Gary Vitti, the Lakers' trainer, couldn't look at Magic after the announcement of the infection without feeling his heart break. "I'm having a tough time with this, Earv," Vitti finally admitted one day in the Lakers' weight room.

"Don't worry about me," said Earvin. "God gave this to the right person when he gave it to me. I can handle this. I'm gonna take care of this for him."

This interpretation—Earvin as God's messenger—created an odd contradiction in his war with the disease. In public, he discussed HIV with ease. By warning the nation's youth about AIDS with shocking honesty, he opened himself to criticism for his promiscuity, but he also evaporated his guilt. He was not being punished by God; he was not the tainted one. "He was the chosen one," said Cookie. Earvin explained, "God has said, 'I want you to be the messenger.' He was trying to get the message through before, but nobody, including myself, was listening. It was so hush-hush, then I got it. Now you talk openly about it."

In his private life, however, he rarely mentioned HIV. His family and friends, sensing this, virtually never brought it up either, never came much closer to it than "How you feeling, Earv?" The Earvin who was locked in a life-and-death struggle with HIV was the elite athlete, the one whose friends all knew, on the day of a playoff game, not to discuss the impending battle; the one feeding HIV silently into the jaws of his enormous will. Any emotions spent agonizing over it, any energy spent mentioning it, only siphoned emotion and energy from him and funneled it to the enemy. Even when he awoke one morning and read in the newspaper that his mentor, Elisabeth Glaser—the AIDS activist who addressed the 1992 Democratic Convention and educated Earvin for his public fight against the disease—had died of AIDS, he said nothing. "It broke my heart, because she was my hope," said Cookie, "but when I brought it up, he changed the subject."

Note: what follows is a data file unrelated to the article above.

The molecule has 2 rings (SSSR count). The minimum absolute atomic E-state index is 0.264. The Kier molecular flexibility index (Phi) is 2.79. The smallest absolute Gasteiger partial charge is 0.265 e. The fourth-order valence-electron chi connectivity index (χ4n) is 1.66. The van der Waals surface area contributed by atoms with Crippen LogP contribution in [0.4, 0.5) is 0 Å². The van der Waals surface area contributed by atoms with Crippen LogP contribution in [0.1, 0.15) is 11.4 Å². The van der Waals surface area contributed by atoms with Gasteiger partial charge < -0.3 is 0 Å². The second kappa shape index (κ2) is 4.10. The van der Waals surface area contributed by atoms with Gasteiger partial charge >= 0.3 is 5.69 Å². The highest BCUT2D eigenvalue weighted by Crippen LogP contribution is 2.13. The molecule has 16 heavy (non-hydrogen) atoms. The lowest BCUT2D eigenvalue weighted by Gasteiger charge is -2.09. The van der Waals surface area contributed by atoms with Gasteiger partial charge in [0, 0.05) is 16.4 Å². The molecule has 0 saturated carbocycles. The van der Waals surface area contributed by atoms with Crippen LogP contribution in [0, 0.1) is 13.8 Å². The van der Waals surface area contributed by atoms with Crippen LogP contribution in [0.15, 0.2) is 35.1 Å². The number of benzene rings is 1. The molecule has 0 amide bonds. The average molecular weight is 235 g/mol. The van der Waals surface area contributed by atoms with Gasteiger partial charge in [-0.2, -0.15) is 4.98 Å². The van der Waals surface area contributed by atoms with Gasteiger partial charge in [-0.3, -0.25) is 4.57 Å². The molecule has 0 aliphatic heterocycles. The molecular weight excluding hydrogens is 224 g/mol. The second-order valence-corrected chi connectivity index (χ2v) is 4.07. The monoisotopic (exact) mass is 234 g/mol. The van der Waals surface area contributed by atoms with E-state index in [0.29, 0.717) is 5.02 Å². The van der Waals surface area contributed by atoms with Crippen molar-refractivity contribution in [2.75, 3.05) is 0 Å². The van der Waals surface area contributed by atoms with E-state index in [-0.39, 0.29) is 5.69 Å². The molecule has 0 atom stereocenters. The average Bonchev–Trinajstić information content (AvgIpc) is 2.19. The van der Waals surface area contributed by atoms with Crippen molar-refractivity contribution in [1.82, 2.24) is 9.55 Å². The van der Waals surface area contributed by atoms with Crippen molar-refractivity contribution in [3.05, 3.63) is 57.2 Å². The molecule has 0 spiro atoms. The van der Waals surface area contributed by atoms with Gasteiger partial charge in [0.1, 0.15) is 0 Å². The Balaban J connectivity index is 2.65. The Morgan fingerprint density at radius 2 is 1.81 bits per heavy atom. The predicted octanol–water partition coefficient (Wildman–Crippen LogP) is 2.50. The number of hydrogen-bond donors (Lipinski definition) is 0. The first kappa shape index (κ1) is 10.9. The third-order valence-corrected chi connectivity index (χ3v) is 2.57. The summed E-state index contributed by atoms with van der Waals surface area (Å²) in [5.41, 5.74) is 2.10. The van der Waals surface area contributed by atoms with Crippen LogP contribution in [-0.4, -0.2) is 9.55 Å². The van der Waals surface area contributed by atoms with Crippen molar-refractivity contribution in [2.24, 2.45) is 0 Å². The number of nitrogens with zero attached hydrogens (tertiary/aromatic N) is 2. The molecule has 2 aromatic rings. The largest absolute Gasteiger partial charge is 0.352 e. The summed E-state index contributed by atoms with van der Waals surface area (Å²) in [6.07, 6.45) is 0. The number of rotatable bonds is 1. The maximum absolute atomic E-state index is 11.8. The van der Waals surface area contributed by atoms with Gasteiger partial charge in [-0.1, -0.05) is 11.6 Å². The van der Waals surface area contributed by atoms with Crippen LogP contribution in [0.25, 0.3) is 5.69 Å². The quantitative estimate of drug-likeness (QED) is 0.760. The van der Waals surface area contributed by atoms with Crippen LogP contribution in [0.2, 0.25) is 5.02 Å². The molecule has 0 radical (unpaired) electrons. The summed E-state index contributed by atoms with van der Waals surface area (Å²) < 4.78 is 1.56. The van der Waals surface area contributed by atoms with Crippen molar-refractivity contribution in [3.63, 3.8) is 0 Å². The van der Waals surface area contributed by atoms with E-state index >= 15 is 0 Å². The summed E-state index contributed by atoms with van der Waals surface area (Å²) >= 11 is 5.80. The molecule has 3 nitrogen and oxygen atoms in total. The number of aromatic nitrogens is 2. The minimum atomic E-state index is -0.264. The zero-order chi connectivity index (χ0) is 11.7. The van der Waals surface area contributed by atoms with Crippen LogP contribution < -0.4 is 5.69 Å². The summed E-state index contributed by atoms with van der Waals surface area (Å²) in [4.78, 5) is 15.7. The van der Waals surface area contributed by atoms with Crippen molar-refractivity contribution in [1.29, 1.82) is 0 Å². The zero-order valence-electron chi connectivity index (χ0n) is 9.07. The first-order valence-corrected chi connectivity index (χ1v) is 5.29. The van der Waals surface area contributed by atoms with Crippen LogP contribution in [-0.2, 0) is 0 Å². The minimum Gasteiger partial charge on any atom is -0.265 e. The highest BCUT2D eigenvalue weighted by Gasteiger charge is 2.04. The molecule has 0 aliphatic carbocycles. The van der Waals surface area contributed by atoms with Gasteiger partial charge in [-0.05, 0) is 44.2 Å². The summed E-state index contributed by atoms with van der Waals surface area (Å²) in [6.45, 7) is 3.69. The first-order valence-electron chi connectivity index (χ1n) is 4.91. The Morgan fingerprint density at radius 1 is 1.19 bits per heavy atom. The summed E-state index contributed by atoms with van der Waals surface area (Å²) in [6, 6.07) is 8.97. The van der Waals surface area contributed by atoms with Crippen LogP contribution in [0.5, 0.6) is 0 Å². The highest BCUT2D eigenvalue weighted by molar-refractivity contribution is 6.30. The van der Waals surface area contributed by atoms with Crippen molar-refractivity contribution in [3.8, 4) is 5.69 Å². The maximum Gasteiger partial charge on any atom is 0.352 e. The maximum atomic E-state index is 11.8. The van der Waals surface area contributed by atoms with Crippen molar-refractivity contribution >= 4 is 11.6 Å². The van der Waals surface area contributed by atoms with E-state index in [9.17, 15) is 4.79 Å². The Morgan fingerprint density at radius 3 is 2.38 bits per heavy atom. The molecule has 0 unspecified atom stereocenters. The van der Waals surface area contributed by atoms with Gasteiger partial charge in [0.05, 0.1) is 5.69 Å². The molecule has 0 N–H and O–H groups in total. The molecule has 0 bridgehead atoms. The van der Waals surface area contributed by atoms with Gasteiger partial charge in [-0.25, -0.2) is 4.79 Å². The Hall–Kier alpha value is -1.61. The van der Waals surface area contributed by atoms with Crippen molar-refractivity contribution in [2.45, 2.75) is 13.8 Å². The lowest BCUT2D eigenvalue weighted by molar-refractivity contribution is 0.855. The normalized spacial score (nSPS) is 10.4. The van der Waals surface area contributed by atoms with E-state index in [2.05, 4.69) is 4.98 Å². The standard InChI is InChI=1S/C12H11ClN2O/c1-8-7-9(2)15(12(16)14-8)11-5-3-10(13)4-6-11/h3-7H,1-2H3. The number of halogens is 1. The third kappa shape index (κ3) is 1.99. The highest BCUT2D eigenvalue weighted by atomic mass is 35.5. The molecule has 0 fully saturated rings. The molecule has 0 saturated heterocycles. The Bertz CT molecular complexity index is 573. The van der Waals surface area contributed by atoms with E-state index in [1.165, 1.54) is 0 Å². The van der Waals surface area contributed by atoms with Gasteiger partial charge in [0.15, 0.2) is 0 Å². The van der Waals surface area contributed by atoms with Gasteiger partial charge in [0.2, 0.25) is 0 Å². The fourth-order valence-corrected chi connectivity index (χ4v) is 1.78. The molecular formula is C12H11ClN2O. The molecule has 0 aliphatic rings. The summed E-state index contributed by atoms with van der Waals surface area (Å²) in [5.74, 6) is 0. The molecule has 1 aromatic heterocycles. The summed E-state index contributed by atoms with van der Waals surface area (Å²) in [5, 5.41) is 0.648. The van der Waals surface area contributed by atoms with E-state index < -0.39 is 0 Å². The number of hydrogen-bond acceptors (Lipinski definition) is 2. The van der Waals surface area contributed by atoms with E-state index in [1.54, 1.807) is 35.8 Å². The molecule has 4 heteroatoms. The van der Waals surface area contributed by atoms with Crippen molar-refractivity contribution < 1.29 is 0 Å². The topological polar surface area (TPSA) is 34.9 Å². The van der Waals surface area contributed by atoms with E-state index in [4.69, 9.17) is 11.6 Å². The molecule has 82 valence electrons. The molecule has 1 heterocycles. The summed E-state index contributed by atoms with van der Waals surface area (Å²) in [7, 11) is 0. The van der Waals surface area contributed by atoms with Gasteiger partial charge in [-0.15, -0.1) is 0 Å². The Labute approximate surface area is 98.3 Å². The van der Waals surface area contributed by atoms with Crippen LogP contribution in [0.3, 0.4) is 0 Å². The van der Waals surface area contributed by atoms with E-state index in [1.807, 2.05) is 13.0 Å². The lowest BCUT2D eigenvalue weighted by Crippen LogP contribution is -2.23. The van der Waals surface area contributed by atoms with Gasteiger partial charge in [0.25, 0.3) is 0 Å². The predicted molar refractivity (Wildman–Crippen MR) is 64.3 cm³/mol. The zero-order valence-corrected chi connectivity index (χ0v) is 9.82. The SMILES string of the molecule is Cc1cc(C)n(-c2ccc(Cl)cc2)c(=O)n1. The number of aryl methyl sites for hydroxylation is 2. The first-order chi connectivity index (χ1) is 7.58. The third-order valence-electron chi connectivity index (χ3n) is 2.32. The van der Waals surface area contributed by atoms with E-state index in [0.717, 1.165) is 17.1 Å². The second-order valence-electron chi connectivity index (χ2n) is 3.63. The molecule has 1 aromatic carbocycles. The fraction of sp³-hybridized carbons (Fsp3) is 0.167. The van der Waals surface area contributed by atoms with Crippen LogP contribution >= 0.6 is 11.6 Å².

"That's not hiding from it," Earvin told you. "I never hid from this. I never went undercover. But I don't let out pain. I choke up when something sad happens in a movie, but I can't cry about HIV. I never want to let it out, because it might take away something from my competitive edge. How am I going to defeat it, and how am I going to help people? That's the only thing I concentrated on. Everything must be poured into meeting the challenge and winning."

And somehow, for him, for the moment, it was working. "I see a sparkle in his eyes," said Lakers assistant coach Michael Cooper. "He's finally living the way he played basketball. He's much more at peace now."

He has blown right past all the normal stages of grieving, and you wondered if there would be hell to pay down the road for that. Or if none of the rules apply here; if the virus has never bumped into anyone quite like this. When he coached the Lakers for 16 games in 1994, Earvin would get a couple of assistant coaches and bench warmers and take on the Lakers' starting five. He would tell the man guarding him exactly what he planned to do: All right. I'm gonna post you up, take two dribbles to the right, fake left and go right. He would do just that—and score anyway. He would beat the starting five, just to let them know who was still king. He quit coaching as soon as the season ended, because his players' will to win seemed so puny next to his own.